‘Recession-core’ is the fashion world’s morally dubious answer to the economic downturn taking hold around the globe. HBO’s Succession not only provides the perfect case study for the trend but also proves it’s far from a fleeting fad.
These days, everything in fashion has a ‘core’: normcore, gorpcore, cottagecore… And as nations around the world teeter on the edge of economic uncertainty, the fashion industry has offered up its latest stylistic response: recession-core.
Defined by an absence of glitzy jewellery and an all-around return to minimalism with a focus on sleek, understated silhouettes, this trend has been spotted on runways and red carpets around the world in recent months.
Contrary to what may think, this isn’t the first time we’ve seen this kind of trend come into play. The Y2K and McBling aesthetics of the early-to-mid noughties were defined by bright colours, statement pieces, and glittering jewels galore. As soon as the 2008 financial crisis hit, the tide was quick to change. ‘Stealth wealth’ was all the rage among the 1% as rich and poor alike suffered.
Similarly, the last few months have seen designers and celebrities switch out their overstated finery for simpler, sleeker looks: necklaces were nowhere to be seen at the Golden Globes and menswear runways were awash with neutral tones, endlessly layered but strikingly simple garments, and bags that screamed utility rather than desirability.
This is taken, by many, to be an attempt to create garms that are as indulgent and expensive as the designer pieces we’re used to, but that don’t look as if they are. One show does recession-core better than any other and – most strikingly – always has done, long before this current wave of economic difficulties came to pass: HBO’s masterpiece Succession (the fourth season of which is taking all too long to land on our screens…)
This may come as a surprise. Surely a show about super-rich media moguls would be jam-packed with all the glitz and glamour you can imagine? Especially since the Roys and their cohort aren’t necessarily known for their modesty…
When it comes to style, however, they play a careful game: all their pieces are unbranded, minimal, and incredibly simplistic in design, but no less shockingly expensive and luxurious than you’d expect. This can be seen in Shiv’s boxy but basic Savile Row power suits and Kendall’s turn to the simple silhouettes of turtlenecks and jeans.
However, nowhere is this philosophy embodied more clearly than in the unbranded baseball cap worn by Logan throughout Season 3: his dark blue baseball cap. Unbranded, inconspicuous, and only three and a half thousand dollars each according to the girls over at Polyester Zine… If you’re after some cheaper options, try these.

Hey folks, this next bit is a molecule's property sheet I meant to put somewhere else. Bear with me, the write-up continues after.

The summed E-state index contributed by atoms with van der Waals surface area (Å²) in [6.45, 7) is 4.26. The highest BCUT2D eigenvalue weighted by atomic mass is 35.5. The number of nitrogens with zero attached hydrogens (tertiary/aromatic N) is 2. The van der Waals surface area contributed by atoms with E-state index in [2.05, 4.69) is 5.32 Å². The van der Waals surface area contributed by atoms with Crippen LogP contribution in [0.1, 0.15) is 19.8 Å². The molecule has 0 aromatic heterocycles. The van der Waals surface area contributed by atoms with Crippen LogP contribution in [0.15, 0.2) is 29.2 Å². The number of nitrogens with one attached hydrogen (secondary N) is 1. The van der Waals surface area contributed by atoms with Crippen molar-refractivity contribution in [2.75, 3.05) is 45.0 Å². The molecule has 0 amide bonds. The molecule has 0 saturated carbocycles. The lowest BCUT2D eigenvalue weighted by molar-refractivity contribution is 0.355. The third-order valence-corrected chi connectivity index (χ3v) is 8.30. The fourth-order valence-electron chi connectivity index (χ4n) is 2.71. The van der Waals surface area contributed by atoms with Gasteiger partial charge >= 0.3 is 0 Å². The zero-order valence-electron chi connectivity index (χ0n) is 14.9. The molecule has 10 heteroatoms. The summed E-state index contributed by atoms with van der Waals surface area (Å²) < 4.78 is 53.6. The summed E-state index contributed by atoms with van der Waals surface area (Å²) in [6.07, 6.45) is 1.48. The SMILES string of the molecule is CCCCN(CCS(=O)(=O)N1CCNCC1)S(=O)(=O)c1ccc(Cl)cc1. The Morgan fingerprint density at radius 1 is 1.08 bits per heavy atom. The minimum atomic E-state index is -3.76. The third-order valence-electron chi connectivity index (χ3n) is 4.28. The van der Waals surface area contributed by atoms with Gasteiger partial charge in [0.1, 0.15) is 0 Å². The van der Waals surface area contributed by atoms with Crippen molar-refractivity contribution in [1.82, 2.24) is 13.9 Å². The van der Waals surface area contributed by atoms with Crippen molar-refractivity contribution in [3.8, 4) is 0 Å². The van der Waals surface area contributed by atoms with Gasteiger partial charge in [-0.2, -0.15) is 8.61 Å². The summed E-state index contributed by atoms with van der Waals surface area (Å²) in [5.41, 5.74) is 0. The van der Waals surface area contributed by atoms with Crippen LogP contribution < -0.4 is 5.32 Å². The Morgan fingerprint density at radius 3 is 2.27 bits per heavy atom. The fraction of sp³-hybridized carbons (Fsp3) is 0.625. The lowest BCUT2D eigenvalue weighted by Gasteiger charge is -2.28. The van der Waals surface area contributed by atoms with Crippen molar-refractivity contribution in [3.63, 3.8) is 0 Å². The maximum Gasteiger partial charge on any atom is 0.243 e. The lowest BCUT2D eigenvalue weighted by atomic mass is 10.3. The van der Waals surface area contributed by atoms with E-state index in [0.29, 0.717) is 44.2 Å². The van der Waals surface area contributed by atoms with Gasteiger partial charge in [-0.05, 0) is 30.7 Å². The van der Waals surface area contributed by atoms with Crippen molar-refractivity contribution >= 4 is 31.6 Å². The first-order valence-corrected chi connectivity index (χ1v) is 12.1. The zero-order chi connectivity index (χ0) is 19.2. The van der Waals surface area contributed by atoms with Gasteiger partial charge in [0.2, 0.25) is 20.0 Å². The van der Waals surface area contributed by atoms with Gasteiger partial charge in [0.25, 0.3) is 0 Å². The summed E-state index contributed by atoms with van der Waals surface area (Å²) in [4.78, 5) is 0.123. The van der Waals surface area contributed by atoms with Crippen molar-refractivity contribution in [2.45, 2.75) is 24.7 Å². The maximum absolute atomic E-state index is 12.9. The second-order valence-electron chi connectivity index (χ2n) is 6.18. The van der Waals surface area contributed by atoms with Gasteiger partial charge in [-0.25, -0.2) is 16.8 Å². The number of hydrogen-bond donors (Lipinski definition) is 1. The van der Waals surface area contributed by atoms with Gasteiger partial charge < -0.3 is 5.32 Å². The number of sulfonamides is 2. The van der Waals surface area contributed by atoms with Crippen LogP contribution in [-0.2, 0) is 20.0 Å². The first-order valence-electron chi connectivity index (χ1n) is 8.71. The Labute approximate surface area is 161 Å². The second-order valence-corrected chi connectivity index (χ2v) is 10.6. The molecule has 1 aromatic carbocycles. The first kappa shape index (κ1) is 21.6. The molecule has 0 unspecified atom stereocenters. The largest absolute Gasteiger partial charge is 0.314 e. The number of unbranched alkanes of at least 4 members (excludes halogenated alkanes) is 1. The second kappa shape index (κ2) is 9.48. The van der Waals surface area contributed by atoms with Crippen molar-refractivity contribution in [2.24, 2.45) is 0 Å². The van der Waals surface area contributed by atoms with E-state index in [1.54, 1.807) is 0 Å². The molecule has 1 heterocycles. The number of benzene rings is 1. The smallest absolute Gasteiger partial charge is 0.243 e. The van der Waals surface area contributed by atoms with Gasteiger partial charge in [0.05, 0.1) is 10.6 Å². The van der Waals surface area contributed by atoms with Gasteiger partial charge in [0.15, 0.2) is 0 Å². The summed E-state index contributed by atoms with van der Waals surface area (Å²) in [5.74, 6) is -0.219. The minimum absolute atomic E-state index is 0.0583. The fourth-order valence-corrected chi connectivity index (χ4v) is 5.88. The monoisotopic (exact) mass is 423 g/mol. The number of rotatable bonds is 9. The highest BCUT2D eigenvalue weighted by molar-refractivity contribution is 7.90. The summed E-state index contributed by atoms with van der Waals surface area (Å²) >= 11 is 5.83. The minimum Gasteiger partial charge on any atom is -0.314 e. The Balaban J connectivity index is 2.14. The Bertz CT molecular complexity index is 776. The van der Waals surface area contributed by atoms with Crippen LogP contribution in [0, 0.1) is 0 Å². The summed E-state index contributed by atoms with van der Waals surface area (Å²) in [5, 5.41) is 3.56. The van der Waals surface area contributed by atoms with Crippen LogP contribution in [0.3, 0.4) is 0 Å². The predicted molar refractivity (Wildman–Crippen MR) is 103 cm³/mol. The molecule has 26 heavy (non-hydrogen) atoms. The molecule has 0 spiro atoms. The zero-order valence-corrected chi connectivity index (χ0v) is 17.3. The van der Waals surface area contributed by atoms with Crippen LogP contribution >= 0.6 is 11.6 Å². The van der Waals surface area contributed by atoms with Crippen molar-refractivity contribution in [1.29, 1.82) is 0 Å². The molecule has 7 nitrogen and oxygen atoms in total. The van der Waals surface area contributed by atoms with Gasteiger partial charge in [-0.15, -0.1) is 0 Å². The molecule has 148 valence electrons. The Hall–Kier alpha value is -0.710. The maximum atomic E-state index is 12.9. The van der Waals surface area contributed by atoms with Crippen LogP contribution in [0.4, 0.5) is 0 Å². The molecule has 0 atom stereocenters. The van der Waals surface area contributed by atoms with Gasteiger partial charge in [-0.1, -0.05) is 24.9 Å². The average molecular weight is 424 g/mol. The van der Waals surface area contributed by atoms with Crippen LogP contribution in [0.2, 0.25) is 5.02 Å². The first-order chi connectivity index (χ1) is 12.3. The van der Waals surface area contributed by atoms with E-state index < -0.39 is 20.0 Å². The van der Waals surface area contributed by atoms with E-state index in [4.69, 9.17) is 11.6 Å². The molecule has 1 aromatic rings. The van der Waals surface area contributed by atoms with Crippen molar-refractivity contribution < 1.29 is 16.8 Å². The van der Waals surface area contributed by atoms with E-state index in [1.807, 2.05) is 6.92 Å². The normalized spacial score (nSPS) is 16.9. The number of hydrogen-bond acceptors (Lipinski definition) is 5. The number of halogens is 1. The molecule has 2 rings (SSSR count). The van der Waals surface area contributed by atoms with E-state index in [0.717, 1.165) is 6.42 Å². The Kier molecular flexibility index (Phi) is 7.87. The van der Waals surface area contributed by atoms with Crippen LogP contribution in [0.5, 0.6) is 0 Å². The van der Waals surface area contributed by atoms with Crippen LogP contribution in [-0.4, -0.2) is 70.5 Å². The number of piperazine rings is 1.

Even their watches are mostly unflashy… Except for maybe Kendall’s Patek Philippe Nautilus (and who can forget that cringey scene in the first episode where Tom tries to foist another Patek on Logan…) Like their outfits, they’re expensive, but they’re not overly ostentatious; you have to be in the know to know that they’re worth a pretty penny.
The question is: why do they do this? And why have the Roys been doing this for so much longer than everyone else? Unfortunately, the answer is incredibly simple and speaks to a much wider and deep-rooted cynicism: the super-rich want all the excessive luxuries that their endless money can buy, but they don’t want you to know about it.
When you see millionaires wearing flashy designer brands, flaunting their wealth during a global economic crisis, doesn’t it just make you want to reach for your pitchfork and torches? Instead, the Roys and their recession-core fits look normal but belie the fact that they’re just as exorbitant as if they were draped head to toe in Balenciaga or Gucci. They fly under the radar.
It also speaks to the fact that truly wealthy people don’t need to wear designer labels for people to know they’re worth enormous amounts of money.
The Roys may not be real, but recession-core is, and real millionaires love it. Recession-core may produce some good-looking clothes, but it raises serious questions about the ethics of the fashion industry writ large: if you’re going to produce clothes so expensive that many of us will never lay our hands on them, surely you should at least be shameless enough to make them look like it?